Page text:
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Noun1.Chamaecrista - genus of tropical herbs or subshrubs having sensitive leaves and suddenly dehiscing podsChamaecrista - genus of tropical herbs or subshrubs having sensitive leaves and suddenly dehiscing pods; some species placed in genus Cassia
rosid dicot genus - a genus of dicotyledonous plants
Caesalpinioideae, subfamily Caesalpinioideae - alternative name in some classification systems for the family Caesalpiniaceae
Cassia fasciculata, Chamaecrista fasciculata, partridge pea, sensitive pea, wild sensitive plant - tropical American plant having leaflets somewhat sensitive to the touch; sometimes placed in genus Cassia
References in periodicals archive ?
Notes: This species is considered as part of the Chamaecrista caribaea (Northr.
Domination by Chamaecrista fasciculata and Solidago canadensis is an indication of disturbance, as is the decrease in dominance of common prairie grasses.
Quantifying gene flow from spatial genetic structure data in a metapopulation of Chamaecrista fasciculata (Leguminosae).
Seven leguminous cover crops, including Calopogonium caeruleum, Pueraria phaseoloides, Stylosanthes gracilis, Chamaecrista rotundifolia, Crotalaria retusa, Tephrosia candida, and Flemingia congesta were planted in 1999 in two plots each.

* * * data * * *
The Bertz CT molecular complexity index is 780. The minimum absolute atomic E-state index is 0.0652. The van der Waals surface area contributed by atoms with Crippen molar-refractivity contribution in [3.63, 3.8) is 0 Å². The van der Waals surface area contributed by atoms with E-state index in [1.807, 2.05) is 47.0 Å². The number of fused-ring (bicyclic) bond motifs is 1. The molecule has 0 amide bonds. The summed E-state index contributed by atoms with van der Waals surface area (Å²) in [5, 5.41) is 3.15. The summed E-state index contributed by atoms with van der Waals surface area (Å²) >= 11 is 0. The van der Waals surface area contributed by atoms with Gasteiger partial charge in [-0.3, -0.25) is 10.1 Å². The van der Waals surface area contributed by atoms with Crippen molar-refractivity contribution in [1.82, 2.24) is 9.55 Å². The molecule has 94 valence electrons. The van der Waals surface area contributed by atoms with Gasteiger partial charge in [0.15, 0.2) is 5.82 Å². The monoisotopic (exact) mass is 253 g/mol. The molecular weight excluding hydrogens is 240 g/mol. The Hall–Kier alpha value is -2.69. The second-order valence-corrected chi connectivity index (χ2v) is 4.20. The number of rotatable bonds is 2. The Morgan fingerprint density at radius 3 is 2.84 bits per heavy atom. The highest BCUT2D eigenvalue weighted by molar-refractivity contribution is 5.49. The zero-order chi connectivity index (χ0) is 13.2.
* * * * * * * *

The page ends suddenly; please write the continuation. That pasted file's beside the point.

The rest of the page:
Additional legumes are locally frequent, especially at upper levels: Chamaecrista fasciculata, Galactia regularis, Desmodium spp.
have specialized feeding habits with their larvae feed on seeds of a restricted group of plant species classified in the subtribe Cassiinae (Fabaceae: Caesalpinioideae), which comprises Cassia Linnaeus, Senna Miller and Chamaecrista Moench (Johnson & Kingsolver 1973; Johnson 1984), with a clear preference for seeds of Senna (Viana & Ribeiro-Costa 2013a).
Species ranking 2 through 5 in importance varied among seasons, but Uniola paniculata (sea oats), Oenothera drummondii (beach evening primrose), and Chamaecrista fasciculata (partridge pea) were among the top five species in importance in each season.
However we found a stigma of the dry type in Cassia grandis (see Table 2), indicating that buzz-pollination is rather related to the stigma form and pollen release, caption and deposition on stigma, as previously discussed in Chamaecrista chamaecristoidis (Arceo-Gomez et al.
Other chemical patterns detected include anthraquinones in Chamaecrista apoucouita (Hegnauer, 1994) and dominant diterpenes and phenylpropanoids in Vouacapoua americana.
Chamaecrista fasciculata was the only annual forb encountered in large numbers and was equally common under P.
Other forbs that were commonly encountered in both studies were Lithospermum canescens, Pedicularis canadensis, Phlox pilosa, Thaspium barbinode, Comandra umbellata, Blephilia ciliata, Liatris cylindracea, Linum sulcatum, and Chamaecrista fasciculata.